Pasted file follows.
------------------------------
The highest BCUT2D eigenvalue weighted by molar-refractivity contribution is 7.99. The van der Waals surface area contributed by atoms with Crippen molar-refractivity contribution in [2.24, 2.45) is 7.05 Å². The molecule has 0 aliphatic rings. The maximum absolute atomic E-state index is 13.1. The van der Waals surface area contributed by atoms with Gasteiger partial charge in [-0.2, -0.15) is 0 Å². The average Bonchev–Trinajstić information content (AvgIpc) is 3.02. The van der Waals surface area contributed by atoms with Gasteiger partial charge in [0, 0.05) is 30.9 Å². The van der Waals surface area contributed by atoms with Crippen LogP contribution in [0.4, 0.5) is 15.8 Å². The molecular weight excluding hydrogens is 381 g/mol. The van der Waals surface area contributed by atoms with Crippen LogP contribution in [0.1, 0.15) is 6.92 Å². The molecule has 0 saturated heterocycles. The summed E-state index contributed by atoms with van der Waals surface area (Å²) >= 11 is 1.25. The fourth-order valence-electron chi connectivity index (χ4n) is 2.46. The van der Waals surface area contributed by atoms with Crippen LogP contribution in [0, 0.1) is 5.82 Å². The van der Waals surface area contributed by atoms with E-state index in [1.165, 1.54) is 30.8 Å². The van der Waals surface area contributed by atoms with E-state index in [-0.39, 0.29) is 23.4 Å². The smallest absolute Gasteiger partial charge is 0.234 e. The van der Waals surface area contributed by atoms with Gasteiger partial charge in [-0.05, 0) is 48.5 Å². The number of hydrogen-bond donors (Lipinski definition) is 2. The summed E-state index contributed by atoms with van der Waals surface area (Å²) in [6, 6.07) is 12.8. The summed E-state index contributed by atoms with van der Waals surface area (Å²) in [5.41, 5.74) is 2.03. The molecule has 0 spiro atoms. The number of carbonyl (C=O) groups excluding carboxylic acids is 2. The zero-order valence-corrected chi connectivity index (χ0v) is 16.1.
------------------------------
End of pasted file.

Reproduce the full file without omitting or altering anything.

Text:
The highest BCUT2D eigenvalue weighted by molar-refractivity contribution is 7.99. The van der Waals surface area contributed by atoms with Crippen molar-refractivity contribution in [2.24, 2.45) is 7.05 Å². The molecule has 0 aliphatic rings. The maximum absolute atomic E-state index is 13.1. The van der Waals surface area contributed by atoms with Gasteiger partial charge in [-0.2, -0.15) is 0 Å². The average Bonchev–Trinajstić information content (AvgIpc) is 3.02. The van der Waals surface area contributed by atoms with Gasteiger partial charge in [0, 0.05) is 30.9 Å². The van der Waals surface area contributed by atoms with Crippen LogP contribution in [0.4, 0.5) is 15.8 Å². The molecular weight excluding hydrogens is 381 g/mol. The van der Waals surface area contributed by atoms with Crippen LogP contribution in [0.1, 0.15) is 6.92 Å². The molecule has 0 saturated heterocycles. The summed E-state index contributed by atoms with van der Waals surface area (Å²) >= 11 is 1.25. The fourth-order valence-electron chi connectivity index (χ4n) is 2.46. The van der Waals surface area contributed by atoms with Crippen LogP contribution in [0, 0.1) is 5.82 Å². The van der Waals surface area contributed by atoms with E-state index in [1.165, 1.54) is 30.8 Å². The van der Waals surface area contributed by atoms with E-state index in [-0.39, 0.29) is 23.4 Å². The smallest absolute Gasteiger partial charge is 0.234 e. The van der Waals surface area contributed by atoms with Gasteiger partial charge in [-0.05, 0) is 48.5 Å². The number of hydrogen-bond donors (Lipinski definition) is 2. The summed E-state index contributed by atoms with van der Waals surface area (Å²) in [6, 6.07) is 12.8. The summed E-state index contributed by atoms with van der Waals surface area (Å²) in [5.41, 5.74) is 2.03. The molecule has 0 spiro atoms. The number of carbonyl (C=O) groups excluding carboxylic acids is 2. The zero-order valence-corrected chi connectivity index (χ0v) is 16.1.